UPFRONT;MINI-REVIEW

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The New York office of M&C Saatchi's debut print campaign for British Airways business class: some assembly required.

David Garzotto/CopywriterCole Henderson Drake, Atlanta Quick! Somebody land the plane before it's time for his 6 o'clock breast feeding. Admittedly, working on an airline account isn't a great creative opportunity, but much better work has been done for the category.

The visuals in the campaign are totally contrived. I get them, but putting somebody's head on someone else's body just isn't that funny to me. I'm sure a lot of 6 year olds would get a kick out of this, though I doubt many of them fly British Airways business class.

Steve Skibba/Creative Director Freelance, New York This campaign sucks and blows at the same time, with dull, flat art direction and cutesy photography (the teddy bear and the puppy). Many of the shots look like they're straight out of a stock book. The "headlines," such as they are, employ the now all too common formula of stating the thing being advertised directly by name, then following it up with a "clever rejoinder," such as "lullaby not included." In this case, the clever rejoinders aren't clever or funny.

However, I'm glad to see that they're trying to convey the feeling of the new amenities, which, had it been done right, could have been powerful. At least they're ads for a real client.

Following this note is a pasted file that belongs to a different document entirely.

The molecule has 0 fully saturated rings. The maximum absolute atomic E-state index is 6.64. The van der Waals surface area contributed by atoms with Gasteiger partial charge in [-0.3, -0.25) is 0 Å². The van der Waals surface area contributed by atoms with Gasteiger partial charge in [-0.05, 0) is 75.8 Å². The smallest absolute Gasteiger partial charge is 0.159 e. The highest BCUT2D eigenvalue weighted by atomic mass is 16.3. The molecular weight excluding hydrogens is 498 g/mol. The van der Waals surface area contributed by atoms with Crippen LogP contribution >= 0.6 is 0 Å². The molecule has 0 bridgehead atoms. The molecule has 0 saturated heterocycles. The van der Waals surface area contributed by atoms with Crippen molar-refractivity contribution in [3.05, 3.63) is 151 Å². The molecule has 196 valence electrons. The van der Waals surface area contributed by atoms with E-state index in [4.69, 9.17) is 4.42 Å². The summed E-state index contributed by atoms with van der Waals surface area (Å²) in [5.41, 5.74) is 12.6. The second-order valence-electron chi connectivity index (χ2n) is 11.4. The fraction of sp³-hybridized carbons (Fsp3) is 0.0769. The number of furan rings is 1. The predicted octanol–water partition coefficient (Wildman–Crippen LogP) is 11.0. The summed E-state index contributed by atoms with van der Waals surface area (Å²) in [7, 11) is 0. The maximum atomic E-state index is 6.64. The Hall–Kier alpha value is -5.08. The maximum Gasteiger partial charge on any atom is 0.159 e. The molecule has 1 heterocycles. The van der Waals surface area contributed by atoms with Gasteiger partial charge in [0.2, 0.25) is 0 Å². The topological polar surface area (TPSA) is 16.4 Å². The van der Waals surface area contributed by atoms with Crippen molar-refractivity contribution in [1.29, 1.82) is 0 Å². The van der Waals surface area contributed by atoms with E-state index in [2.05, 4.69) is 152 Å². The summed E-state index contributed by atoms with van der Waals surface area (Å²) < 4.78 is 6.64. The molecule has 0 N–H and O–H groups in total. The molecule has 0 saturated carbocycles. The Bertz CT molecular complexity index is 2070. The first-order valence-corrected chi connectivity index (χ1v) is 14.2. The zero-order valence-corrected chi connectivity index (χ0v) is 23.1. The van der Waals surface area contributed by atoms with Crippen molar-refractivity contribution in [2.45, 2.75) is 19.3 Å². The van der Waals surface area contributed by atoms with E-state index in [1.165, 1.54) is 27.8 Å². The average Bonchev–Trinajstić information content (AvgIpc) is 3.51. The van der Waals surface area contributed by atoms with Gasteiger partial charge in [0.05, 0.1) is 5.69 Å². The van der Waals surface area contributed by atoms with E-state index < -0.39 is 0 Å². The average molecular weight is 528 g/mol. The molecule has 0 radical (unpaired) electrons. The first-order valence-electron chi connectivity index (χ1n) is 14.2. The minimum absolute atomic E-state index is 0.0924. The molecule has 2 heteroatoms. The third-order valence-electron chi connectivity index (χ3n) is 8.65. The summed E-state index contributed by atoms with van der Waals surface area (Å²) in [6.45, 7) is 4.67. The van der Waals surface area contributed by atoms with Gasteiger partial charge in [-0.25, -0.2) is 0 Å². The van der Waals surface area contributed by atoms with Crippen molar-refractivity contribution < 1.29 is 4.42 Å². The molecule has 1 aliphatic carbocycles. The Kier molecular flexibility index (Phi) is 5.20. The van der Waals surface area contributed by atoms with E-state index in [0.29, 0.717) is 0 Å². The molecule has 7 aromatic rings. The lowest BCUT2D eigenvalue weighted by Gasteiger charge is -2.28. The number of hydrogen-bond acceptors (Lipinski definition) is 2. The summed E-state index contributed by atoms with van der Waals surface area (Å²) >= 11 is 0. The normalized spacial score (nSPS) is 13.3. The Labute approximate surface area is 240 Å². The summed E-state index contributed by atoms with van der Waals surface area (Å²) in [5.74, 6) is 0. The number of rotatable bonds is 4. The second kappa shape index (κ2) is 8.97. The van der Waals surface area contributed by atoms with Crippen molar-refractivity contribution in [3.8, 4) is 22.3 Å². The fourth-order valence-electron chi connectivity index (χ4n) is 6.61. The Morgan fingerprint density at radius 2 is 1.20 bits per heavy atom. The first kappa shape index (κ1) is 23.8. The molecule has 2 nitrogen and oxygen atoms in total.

Kathy Hepinstall/CopywriterFreelance, Los Angeles Overall, these ads do a good job in solving the dilemma of how to show airline comfort in a nontypical fashion, although it's hard to say whether we're supposed to see the airline customer as a child or a bird. The visuals are interesting and arresting, but the trite headlines only take the edge off the idea.

Forrest Healy/Copywriter Bozell/Salvati Montgomery Sakoda, Costa Mesa, Calif. There's something nice about the idea that an airline's plush accommodations can take you to a carefree, childlike state, but I liked this peek into the inner child, picture-in-picture idea better when Leonard/Monahan did it for Keds. Also, some of these visuals give me the creeps. The older man nestled against the woman's bosom. Yuk. The bird with a man's head. Is this profoundly symbolic

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